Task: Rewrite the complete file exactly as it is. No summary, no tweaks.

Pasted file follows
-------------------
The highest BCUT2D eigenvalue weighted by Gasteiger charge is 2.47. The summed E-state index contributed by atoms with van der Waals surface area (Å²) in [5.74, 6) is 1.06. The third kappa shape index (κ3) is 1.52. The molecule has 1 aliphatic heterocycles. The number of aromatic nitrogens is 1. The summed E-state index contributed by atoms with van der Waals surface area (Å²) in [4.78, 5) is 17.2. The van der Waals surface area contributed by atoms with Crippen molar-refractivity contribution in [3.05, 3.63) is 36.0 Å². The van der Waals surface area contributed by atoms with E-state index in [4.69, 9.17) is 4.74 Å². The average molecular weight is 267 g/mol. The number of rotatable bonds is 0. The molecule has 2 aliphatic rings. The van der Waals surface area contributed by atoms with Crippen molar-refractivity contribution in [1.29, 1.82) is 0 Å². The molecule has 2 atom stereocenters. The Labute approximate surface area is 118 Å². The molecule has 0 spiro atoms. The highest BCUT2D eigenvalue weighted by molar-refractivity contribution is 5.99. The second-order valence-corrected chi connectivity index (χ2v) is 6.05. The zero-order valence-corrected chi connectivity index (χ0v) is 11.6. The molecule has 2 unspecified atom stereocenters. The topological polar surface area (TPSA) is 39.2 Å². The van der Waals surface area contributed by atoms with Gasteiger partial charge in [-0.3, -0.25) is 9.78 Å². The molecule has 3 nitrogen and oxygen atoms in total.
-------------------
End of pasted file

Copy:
The highest BCUT2D eigenvalue weighted by Gasteiger charge is 2.47. The summed E-state index contributed by atoms with van der Waals surface area (Å²) in [5.74, 6) is 1.06. The third kappa shape index (κ3) is 1.52. The molecule has 1 aliphatic heterocycles. The number of aromatic nitrogens is 1. The summed E-state index contributed by atoms with van der Waals surface area (Å²) in [4.78, 5) is 17.2. The van der Waals surface area contributed by atoms with Crippen molar-refractivity contribution in [3.05, 3.63) is 36.0 Å². The van der Waals surface area contributed by atoms with E-state index in [4.69, 9.17) is 4.74 Å². The average molecular weight is 267 g/mol. The number of rotatable bonds is 0. The molecule has 2 aliphatic rings. The van der Waals surface area contributed by atoms with Crippen molar-refractivity contribution in [1.29, 1.82) is 0 Å². The molecule has 2 atom stereocenters. The Labute approximate surface area is 118 Å². The molecule has 0 spiro atoms. The highest BCUT2D eigenvalue weighted by molar-refractivity contribution is 5.99. The second-order valence-corrected chi connectivity index (χ2v) is 6.05. The zero-order valence-corrected chi connectivity index (χ0v) is 11.6. The molecule has 2 unspecified atom stereocenters. The topological polar surface area (TPSA) is 39.2 Å². The van der Waals surface area contributed by atoms with Gasteiger partial charge in [-0.3, -0.25) is 9.78 Å². The molecule has 3 nitrogen and oxygen atoms in total.